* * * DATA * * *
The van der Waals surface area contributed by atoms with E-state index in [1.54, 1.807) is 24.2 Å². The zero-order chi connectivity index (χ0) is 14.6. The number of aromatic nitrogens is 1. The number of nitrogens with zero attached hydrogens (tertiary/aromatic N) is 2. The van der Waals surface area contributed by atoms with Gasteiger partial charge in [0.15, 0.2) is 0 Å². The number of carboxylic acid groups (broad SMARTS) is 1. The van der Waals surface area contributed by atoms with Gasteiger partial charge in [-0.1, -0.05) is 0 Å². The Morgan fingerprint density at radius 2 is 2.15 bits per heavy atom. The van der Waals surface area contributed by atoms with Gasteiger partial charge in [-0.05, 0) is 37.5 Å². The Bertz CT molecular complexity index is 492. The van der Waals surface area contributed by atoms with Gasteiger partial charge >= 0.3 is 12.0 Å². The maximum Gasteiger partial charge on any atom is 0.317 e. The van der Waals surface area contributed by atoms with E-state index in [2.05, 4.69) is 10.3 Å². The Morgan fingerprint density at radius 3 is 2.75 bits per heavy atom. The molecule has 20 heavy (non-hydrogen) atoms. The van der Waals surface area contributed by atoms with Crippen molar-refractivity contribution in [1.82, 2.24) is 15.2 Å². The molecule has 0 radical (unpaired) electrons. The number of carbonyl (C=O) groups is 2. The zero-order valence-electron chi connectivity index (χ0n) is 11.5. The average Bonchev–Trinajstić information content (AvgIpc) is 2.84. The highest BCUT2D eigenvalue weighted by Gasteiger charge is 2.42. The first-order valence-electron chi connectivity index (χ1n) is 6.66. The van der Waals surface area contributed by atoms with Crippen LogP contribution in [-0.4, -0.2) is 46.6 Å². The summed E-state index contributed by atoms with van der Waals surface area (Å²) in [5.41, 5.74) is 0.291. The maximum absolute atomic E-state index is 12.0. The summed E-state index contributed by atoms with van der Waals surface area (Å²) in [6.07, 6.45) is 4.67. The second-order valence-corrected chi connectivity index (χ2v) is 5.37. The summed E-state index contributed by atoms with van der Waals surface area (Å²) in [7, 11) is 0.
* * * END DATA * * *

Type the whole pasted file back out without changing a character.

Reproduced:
The van der Waals surface area contributed by atoms with E-state index in [1.54, 1.807) is 24.2 Å². The zero-order chi connectivity index (χ0) is 14.6. The number of aromatic nitrogens is 1. The number of nitrogens with zero attached hydrogens (tertiary/aromatic N) is 2. The van der Waals surface area contributed by atoms with Gasteiger partial charge in [0.15, 0.2) is 0 Å². The number of carboxylic acid groups (broad SMARTS) is 1. The van der Waals surface area contributed by atoms with Gasteiger partial charge in [-0.1, -0.05) is 0 Å². The Morgan fingerprint density at radius 2 is 2.15 bits per heavy atom. The van der Waals surface area contributed by atoms with Gasteiger partial charge in [-0.05, 0) is 37.5 Å². The Bertz CT molecular complexity index is 492. The van der Waals surface area contributed by atoms with Gasteiger partial charge >= 0.3 is 12.0 Å². The maximum Gasteiger partial charge on any atom is 0.317 e. The van der Waals surface area contributed by atoms with E-state index in [2.05, 4.69) is 10.3 Å². The Morgan fingerprint density at radius 3 is 2.75 bits per heavy atom. The molecule has 20 heavy (non-hydrogen) atoms. The van der Waals surface area contributed by atoms with Crippen molar-refractivity contribution in [1.82, 2.24) is 15.2 Å². The molecule has 0 radical (unpaired) electrons. The number of carbonyl (C=O) groups is 2. The zero-order valence-electron chi connectivity index (χ0n) is 11.5. The average Bonchev–Trinajstić information content (AvgIpc) is 2.84. The highest BCUT2D eigenvalue weighted by Gasteiger charge is 2.42. The first-order valence-electron chi connectivity index (χ1n) is 6.66. The van der Waals surface area contributed by atoms with Crippen LogP contribution in [-0.4, -0.2) is 46.6 Å². The summed E-state index contributed by atoms with van der Waals surface area (Å²) in [5.41, 5.74) is 0.291. The maximum absolute atomic E-state index is 12.0. The summed E-state index contributed by atoms with van der Waals surface area (Å²) in [6.07, 6.45) is 4.67. The second-order valence-corrected chi connectivity index (χ2v) is 5.37. The summed E-state index contributed by atoms with van der Waals surface area (Å²) in [7, 11) is 0.